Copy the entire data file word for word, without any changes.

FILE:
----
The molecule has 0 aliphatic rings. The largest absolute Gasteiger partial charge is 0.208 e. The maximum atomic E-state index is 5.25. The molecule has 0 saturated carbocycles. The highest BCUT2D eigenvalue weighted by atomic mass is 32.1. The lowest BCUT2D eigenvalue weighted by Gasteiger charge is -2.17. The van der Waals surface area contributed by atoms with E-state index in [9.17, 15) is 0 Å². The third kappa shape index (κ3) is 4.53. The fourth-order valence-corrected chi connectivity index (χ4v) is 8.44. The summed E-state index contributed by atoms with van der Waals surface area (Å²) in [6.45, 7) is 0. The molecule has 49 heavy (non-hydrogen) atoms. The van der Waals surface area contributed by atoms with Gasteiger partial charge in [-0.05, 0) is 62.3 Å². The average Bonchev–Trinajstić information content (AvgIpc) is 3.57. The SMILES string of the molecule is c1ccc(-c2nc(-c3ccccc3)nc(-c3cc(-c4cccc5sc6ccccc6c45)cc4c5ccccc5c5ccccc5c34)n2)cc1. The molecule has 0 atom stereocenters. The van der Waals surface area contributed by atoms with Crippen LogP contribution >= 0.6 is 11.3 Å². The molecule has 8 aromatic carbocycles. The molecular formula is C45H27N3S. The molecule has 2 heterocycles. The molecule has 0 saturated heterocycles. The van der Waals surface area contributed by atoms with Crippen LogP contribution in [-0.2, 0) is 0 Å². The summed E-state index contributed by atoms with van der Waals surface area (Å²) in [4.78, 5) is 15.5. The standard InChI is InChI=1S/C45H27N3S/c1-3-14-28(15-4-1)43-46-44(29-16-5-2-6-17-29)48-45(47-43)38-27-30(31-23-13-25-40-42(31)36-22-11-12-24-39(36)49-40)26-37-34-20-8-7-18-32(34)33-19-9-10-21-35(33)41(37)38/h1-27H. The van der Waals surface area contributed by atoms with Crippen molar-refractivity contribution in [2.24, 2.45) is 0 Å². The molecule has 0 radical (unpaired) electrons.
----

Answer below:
The molecule has 0 aliphatic rings. The largest absolute Gasteiger partial charge is 0.208 e. The maximum atomic E-state index is 5.25. The molecule has 0 saturated carbocycles. The highest BCUT2D eigenvalue weighted by atomic mass is 32.1. The lowest BCUT2D eigenvalue weighted by Gasteiger charge is -2.17. The van der Waals surface area contributed by atoms with E-state index in [9.17, 15) is 0 Å². The third kappa shape index (κ3) is 4.53. The fourth-order valence-corrected chi connectivity index (χ4v) is 8.44. The summed E-state index contributed by atoms with van der Waals surface area (Å²) in [6.45, 7) is 0. The molecule has 49 heavy (non-hydrogen) atoms. The van der Waals surface area contributed by atoms with Gasteiger partial charge in [-0.05, 0) is 62.3 Å². The average Bonchev–Trinajstić information content (AvgIpc) is 3.57. The SMILES string of the molecule is c1ccc(-c2nc(-c3ccccc3)nc(-c3cc(-c4cccc5sc6ccccc6c45)cc4c5ccccc5c5ccccc5c34)n2)cc1. The molecule has 0 atom stereocenters. The van der Waals surface area contributed by atoms with Crippen LogP contribution >= 0.6 is 11.3 Å². The molecule has 8 aromatic carbocycles. The molecular formula is C45H27N3S. The molecule has 2 heterocycles. The molecule has 0 saturated heterocycles. The van der Waals surface area contributed by atoms with Crippen LogP contribution in [-0.2, 0) is 0 Å². The summed E-state index contributed by atoms with van der Waals surface area (Å²) in [4.78, 5) is 15.5. The standard InChI is InChI=1S/C45H27N3S/c1-3-14-28(15-4-1)43-46-44(29-16-5-2-6-17-29)48-45(47-43)38-27-30(31-23-13-25-40-42(31)36-22-11-12-24-39(36)49-40)26-37-34-20-8-7-18-32(34)33-19-9-10-21-35(33)41(37)38/h1-27H. The van der Waals surface area contributed by atoms with Crippen molar-refractivity contribution in [2.24, 2.45) is 0 Å². The molecule has 0 radical (unpaired) electrons.